(WASHINGTON, D.C.) - After the Inspector General for the Department of Veterans Affairs issued a report Wednesday stating that a university had violated a contract for research on Gulf War Illness — and that VA had wrongfully awarded the contract in the first place — a lawmaker called for canceling it entirely.
“I ask that you look into this matter immediately and implement the Inspector General’s recommendation to terminate the contract for default so VA’s funds can be directed to research projects that will help those veterans affected by Gulf War Illness,” wrote Sen. Daniel Akaka, D-Hawaii, in a letter to VA Secretary Eric Shinseki dated Thursday.
The contract confusion has wasted more than two years and millions of dollars that could have been used to help veterans, according to the report.
But Paul Sullivan, executive director of Veterans for Common Sense, asked that a new contract be reinstated so that several years’ worth of research into the connection between sarin, pesticides and anti-nerve agent pills to Gulf War Illness will not be lost.
“We hope VA and Congress and the University of Texas can cooperate to fix the minor contracting issues,” Sullivan said. “We believe independent research must go forward.”
The process for the $15 million undefined service contract went badly from the start, according to the IG report.
VA’s Office of Contract Review said the department should offer the University of Texas Southwestern Medical Center at Dallas a grant to do research pertaining to Gulf War veterans. But because VA didn’t want to take extra time to seek grant authority, it assumed — incorrectly, according to the IG — that it had to give the university the right to identify, conduct and manage research projects under the contract to comply with congressional rules for the use of such funds.
“Because VA did not have a defined need, the scope of the contract and the work performed under the task orders issued against the contract was dictated by [the university], including the review and approval of every research project to be conducted,” the IG report said.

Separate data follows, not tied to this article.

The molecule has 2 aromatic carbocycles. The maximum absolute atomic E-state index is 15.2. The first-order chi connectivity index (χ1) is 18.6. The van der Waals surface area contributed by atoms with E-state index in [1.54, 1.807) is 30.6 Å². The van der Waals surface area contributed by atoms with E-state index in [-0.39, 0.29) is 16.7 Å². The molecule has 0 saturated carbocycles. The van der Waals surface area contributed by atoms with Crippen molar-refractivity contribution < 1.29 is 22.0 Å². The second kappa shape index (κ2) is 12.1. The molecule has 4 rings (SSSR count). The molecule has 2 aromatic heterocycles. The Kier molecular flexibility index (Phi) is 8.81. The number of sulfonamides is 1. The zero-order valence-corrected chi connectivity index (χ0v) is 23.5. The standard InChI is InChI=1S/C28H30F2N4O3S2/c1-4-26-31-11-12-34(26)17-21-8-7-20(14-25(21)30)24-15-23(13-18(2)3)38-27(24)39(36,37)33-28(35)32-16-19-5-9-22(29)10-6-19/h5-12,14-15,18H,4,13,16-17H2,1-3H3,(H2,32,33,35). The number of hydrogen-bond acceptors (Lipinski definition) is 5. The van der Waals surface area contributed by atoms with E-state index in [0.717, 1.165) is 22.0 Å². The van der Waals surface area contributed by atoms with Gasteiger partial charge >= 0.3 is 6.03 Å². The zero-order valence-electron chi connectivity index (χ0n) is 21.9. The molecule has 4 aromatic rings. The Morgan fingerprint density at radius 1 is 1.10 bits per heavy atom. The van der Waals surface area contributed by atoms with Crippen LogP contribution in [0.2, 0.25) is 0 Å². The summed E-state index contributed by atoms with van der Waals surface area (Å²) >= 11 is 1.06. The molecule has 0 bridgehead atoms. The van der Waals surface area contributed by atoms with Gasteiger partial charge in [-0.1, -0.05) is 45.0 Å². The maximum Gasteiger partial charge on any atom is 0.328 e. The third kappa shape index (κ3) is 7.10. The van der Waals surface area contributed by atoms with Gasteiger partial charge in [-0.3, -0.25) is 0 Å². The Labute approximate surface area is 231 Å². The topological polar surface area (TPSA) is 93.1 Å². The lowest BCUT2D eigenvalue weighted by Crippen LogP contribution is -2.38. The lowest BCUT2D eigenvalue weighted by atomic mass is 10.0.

In essence, the IG said, “The contract was merely a funding mechanism to support [the university’s] research program.” [Editor's Note: That's exactly right - making it all the more unclear to Gulf War veterans and their advocates why VA is failing to implement the program.]
The IG cited other failures, including the lack of a required pilot study in collaboration with the university, and a change made by the university in the parameters of the study that was at the heart of the contract, which the school did not report to VA. The department did not learn of the change until several months after the fact, the IG said.
According to the report, the university has been in default on the contract since Oct. 2 because it refused to allow VA access to patient data gathered in the study. The IG said VA should terminate the contract.
“Gulf War Illness is a serious disorder affecting many veterans,” Akaka wrote in his letter to Shinseki. “Only through focused, serious research will we be able to truly understand this illness.”
VA officials did not respond to requests for comment.
University officials say they also hope to see the research continued.
“We have been in discussions with [VA] for some time and believe we have reached an agreement how we can move forward,” said John Walls, assistant vice president for public affairs at UT Southwestern Medical Center. “But it would be inappropriate and premature for us to provide any specific detail.”
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